From this I probably make it sound like this project was overall straightforwards.  It's quite easy with hindsight to make it sound like I designed stuff and it worked perfectly, unfortunately this wasn't the case (and never is for an engineer).  The first part of implementing was to get the synth core API working on a PC and producing a audio file output, so not running in real time.  I could feed a few characters in, step through with a debugger and examine the audio output with Audacity.  Without this step I probably wouldn't have got anything working.  However, moving the design to the Pi was incredibly frustrating - I had a pretty cool synth module working on a PC but for a few days the Pi couldn't even produce the simplest sine wave tone without sounding mangled.  There was also a much bigger learning curve for ALSA (sound in Linux) and getting PortAudio to run on a Pi.  One of the biggest challenges was audio glitches on the output.  The final solution was to use the callback mechanism in PortAudio, and also to use the circular buffer structure supplied by the library.  This circular buffer structure is thread safe and it just works, unlike my buffer.  All the buffer had to do was store a set of generated samples, which was both written to and read from in blocks of samples.

An oscilloscope trace of the glitching before the fix - in this case I was hoping for a sine wave.
The main difficulty for me was the tight time constraints.  In a perfect world I would have liked to have programmed an ARM processor or at least used a real-time Linux kernel.  Sadly, there was no time to waste tinkering with new hardware - the Raspberry Pi was a compromise to a truly embedded system which wasn't that different to developing on a PC.  Also, quite early on we had to ditch any hope of using a USB keyboard and hacked an old PS/2 keyboard instead.  The final system had a lot of unnecessary electronics, partly because of the way we had to split it up into isolated working parts.  D4t taught me a lot about compromise and failure, and the consequences of those when you're doing a group project.  The project was even introduced to us a our "first lesson in failure", so it wasn't a surprise lots of things weren't successful.

Perhaps the biggest failure for us was the final stage - integrating all the parts together.  In the last week I easily put in 13+ hours a day, with the final night being my first real "all-nighter" coding.  Although not everyone was as keen as me, almost all of us put in a lot of work, and had a lot to do.  Because of this, we all kind of forgot that we would at some point need a complete unit, with parts working together.  Fortunately, because of the simplicity of the protocol, we did get some of the bits communicating.  Most importantly, the keyboard worked and we had a design that made sounds.  This integration was all done within the last couple of hours, with frantic work literally done in the final minutes of the project.  A week later, each team was allocated about an hour to set up a demonstration of the project.  This ended up, for us, being a frantic hour disassembling our nicely packaged, but slightly "bricked" design, so that I could hack together the parts that all worked reliably.  Luckily for the team, the markers were happy with our end result, even if it was far from where we'd have liked it to be.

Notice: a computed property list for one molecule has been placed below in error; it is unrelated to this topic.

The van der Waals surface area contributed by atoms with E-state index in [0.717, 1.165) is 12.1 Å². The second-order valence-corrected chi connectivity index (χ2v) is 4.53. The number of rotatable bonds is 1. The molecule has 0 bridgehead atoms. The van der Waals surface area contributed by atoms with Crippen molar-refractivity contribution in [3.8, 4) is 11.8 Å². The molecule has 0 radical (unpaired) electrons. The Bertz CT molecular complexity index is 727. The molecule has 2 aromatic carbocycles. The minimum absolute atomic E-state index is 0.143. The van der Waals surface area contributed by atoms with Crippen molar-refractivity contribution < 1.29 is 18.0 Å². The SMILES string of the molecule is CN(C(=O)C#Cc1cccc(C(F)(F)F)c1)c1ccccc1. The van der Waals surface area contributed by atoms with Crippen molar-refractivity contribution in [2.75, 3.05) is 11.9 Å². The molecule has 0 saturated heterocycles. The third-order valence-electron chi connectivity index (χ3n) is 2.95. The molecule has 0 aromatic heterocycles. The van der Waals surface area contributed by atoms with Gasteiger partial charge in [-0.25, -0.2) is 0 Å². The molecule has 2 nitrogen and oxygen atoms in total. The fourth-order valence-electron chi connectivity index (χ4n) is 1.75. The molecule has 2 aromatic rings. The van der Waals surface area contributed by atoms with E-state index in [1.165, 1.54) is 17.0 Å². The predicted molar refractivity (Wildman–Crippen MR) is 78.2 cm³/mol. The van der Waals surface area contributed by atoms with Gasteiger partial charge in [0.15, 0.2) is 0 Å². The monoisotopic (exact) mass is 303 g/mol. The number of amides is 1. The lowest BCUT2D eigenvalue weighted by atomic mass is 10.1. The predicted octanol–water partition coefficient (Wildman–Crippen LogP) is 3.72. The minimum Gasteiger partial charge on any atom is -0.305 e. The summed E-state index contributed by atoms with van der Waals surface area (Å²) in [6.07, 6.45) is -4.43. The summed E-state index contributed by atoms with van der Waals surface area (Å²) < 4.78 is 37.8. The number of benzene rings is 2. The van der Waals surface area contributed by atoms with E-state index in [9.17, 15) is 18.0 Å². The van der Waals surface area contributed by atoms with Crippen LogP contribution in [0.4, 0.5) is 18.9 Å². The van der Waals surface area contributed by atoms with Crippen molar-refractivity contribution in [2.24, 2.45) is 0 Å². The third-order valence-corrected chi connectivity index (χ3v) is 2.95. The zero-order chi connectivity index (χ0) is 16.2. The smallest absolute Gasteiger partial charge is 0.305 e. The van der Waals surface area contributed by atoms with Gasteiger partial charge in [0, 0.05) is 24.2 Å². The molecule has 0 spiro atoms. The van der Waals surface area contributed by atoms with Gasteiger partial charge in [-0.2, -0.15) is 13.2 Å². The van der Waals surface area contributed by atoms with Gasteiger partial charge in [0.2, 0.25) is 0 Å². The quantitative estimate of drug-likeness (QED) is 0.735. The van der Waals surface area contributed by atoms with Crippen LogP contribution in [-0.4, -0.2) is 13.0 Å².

For me the final important lesson was that as electronics students we are now capable of making something really cool if we just take the initiative.  We have the tools now to be able to come up with concepts, designs, then source components and quickly prototype something.  I'm going to leave a few resources for the interested.  Just for a bit more information, here's a link to my project report.  Here's a link to the code just in case anyone has a vague interest in looking at / hacking the code themselves.  Finally, here's a link to the photo album for D4 2014 (which features all the groups in my cohort).  There were some other interesting and impressive projects, from gloves that produced piano sounds, to laser harps, to a print out, playable, paper keyboard.